The dataset for this study is retrieved from the Gain.pro platform. Our data is built up as follows: as a starting point we track all (>100m legal entities) in Europe to detect sizable companies. As a result, our platform contains a profile on every business with >50 employees (totalling approximately 400k companies). We subsequently analyze those we consider ‘investable assets’ in even more depth. This includes all companies that exceed either €5m EBITDA, €50m revenue, €10m funding raised or >250 FTEs, which results in ~35k companies. This study heavily draws on 2 unique elements of our dataset for those assets. The first is that we track an approximation of organic growth for every company based on an in-depth outside-in analysis of their financials (i.e. when normalizing for any M&A, switching topcos etc). The second is that our platform clearly distinguishes platform deals from add-on M&A, resulting in a much clearer view on levels of dealmaking including buy-and-build activity. This enables us to generate insights on the private asset pool you simply cannot create with any other database.
Certain limitations of the analysis should be mentioned. The analyzed companies for which sufficient data is available contains a skew towards institutional ownership. To be precise, for the analyzed companies at a detailed level, 11% were VC-backed, 32% were PE-backed, 10% were minority PE-backed, 2% were longhold and 45% were private companies. Where appropriate we aimed to reduce this sample bias by for instance only analyzing PE-held assets. This is disclosed in the footnotes where applicable. In addition, our focus on ‘investable assets’ inevitably skews towards sizable companies and also leads to a degree of survivor bias. In addition, companies in the dataset have different reporting standards and timings. For instance, some companies have not published annual reports for the years 2021 or 2022 yet. This also leads to the inclusion of different time frames when calculating e.g. 5-years figures averages or CAGRs. Lastly, the inherent low data availability in private markets means that metrics such as organic growth estimates are made that can be incorrect in individual cases. However, it is likely that most of these limitations are normalized at the aggregate level that this study presents our insights at.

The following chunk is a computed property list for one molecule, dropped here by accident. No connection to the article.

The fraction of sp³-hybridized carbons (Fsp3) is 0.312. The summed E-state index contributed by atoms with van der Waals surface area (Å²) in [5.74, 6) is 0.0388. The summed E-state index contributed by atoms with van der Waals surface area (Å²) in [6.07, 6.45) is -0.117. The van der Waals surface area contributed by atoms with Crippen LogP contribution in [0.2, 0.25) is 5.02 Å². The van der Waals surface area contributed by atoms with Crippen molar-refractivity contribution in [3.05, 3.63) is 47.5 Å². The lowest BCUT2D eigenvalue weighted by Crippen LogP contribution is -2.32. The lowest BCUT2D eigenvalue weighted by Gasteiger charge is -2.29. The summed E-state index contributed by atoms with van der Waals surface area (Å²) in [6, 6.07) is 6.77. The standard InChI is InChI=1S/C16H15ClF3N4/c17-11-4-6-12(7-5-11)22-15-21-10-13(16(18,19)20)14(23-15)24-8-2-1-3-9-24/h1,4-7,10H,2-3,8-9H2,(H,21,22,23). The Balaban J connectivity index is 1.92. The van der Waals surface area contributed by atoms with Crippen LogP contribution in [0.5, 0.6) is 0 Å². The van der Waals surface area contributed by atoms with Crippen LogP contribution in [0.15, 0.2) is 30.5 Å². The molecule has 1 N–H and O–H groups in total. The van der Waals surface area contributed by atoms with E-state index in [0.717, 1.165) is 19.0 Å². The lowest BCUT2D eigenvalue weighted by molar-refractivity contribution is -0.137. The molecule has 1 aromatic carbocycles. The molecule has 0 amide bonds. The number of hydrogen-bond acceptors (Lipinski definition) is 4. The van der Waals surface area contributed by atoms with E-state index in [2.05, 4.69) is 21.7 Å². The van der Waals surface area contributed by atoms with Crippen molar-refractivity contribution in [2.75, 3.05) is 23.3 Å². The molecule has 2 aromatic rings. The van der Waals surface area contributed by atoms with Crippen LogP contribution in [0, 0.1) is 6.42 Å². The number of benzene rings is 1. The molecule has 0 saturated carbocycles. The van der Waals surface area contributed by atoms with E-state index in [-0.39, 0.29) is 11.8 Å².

This report was prepared by Frister Haveman, Co-Founder and Co-CEO; Helen Westermann, Head of Private Equity Intelligence Europe; Brian Leenen, Head of Data Engineering; and Philipp Wank, Head of Private Equity Intelligence DACH.